2. Prevailing Policies versus New Tailored Policies

  1. Sako Musterd3 and
  2. Zoltán Kovács4
  1. Sako Musterd1 and
  2. Zoltán Kovács2

Published Online: 5 MAR 2013

DOI: 10.1002/9781118554579.ch2

Place-making and Policies for Competitive Cities

Place-making and Policies for Competitive Cities

How to Cite

Musterd, S. and Kovács, Z. (2013) Prevailing Policies versus New Tailored Policies, in Place-making and Policies for Competitive Cities (eds S. Musterd and Z. Kovács), John Wiley & Sons, Oxford. doi: 10.1002/9781118554579.ch2

Editor Information

  1. 3

    Centre for Urban Studies, University of Amsterdam, The Netherlands

  2. 4

    Institute of Geography, Hungarian Academy of Sciences, Budapest, Hungary

Author Information

  1. 1

    Centre for Urban Studies, University of Amsterdam, The Netherlands

  2. 2

    Institute of Geography, Hungarian Academy of Sciences, Budapest, Hungary

Publication History

  1. Published Online: 5 MAR 2013
  2. Published Print: 28 MAY 2013

ISBN Information

Print ISBN: 9780470675038

Online ISBN: 9781118554579

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Keywords:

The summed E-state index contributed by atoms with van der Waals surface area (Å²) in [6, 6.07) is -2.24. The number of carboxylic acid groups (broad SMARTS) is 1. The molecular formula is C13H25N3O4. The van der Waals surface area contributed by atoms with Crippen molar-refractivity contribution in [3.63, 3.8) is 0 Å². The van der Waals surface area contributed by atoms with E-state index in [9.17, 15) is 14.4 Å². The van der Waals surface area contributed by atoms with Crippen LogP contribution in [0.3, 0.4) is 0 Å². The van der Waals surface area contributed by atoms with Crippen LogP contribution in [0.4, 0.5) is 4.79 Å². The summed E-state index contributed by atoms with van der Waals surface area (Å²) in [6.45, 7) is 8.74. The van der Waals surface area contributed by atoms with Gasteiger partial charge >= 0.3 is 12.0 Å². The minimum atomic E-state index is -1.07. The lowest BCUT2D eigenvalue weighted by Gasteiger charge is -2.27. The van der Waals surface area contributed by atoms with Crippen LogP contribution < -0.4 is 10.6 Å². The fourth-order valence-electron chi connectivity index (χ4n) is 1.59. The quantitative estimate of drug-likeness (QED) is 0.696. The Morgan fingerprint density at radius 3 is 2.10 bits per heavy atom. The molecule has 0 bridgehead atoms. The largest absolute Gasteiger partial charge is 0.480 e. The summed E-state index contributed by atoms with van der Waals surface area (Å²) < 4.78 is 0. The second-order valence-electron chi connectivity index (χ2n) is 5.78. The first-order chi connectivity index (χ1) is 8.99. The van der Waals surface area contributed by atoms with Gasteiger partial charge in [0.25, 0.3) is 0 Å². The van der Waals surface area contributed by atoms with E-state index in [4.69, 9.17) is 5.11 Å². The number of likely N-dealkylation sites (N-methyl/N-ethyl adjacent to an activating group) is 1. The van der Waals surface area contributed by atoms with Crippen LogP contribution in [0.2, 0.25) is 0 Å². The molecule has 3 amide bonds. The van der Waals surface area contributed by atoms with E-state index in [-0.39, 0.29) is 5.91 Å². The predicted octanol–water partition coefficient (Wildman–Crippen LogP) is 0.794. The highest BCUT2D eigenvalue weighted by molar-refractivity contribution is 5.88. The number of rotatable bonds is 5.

• economic theory;
  • ‘classic’ location theory;
  • cluster theory;
  • soft conditions theory;
  • personal networks

Summary

Policy-makers usually give much weight to specialist intermediaries, gurus, who propose ideas about how to intervene in the urban economy. The problem is that there is a tendency for policy-makers to celebrate the most popular gurus, who then set the tone for converging urban economic policies; while the value of the new policy direction is hardly or not at all supported by proper analysis of the condition and potential of the local or regional economy under consideration. Because it would be wise for policy-makers to incorporate all available knowledge, this chapter presents some of the insights derived from the literature on urban economic development and the conditions that are of key importance. The literature on prevailing policies and new tailored policies is considered, providing the framework for the discussions in the following three parts of this volume, which are briefly introduced in turn.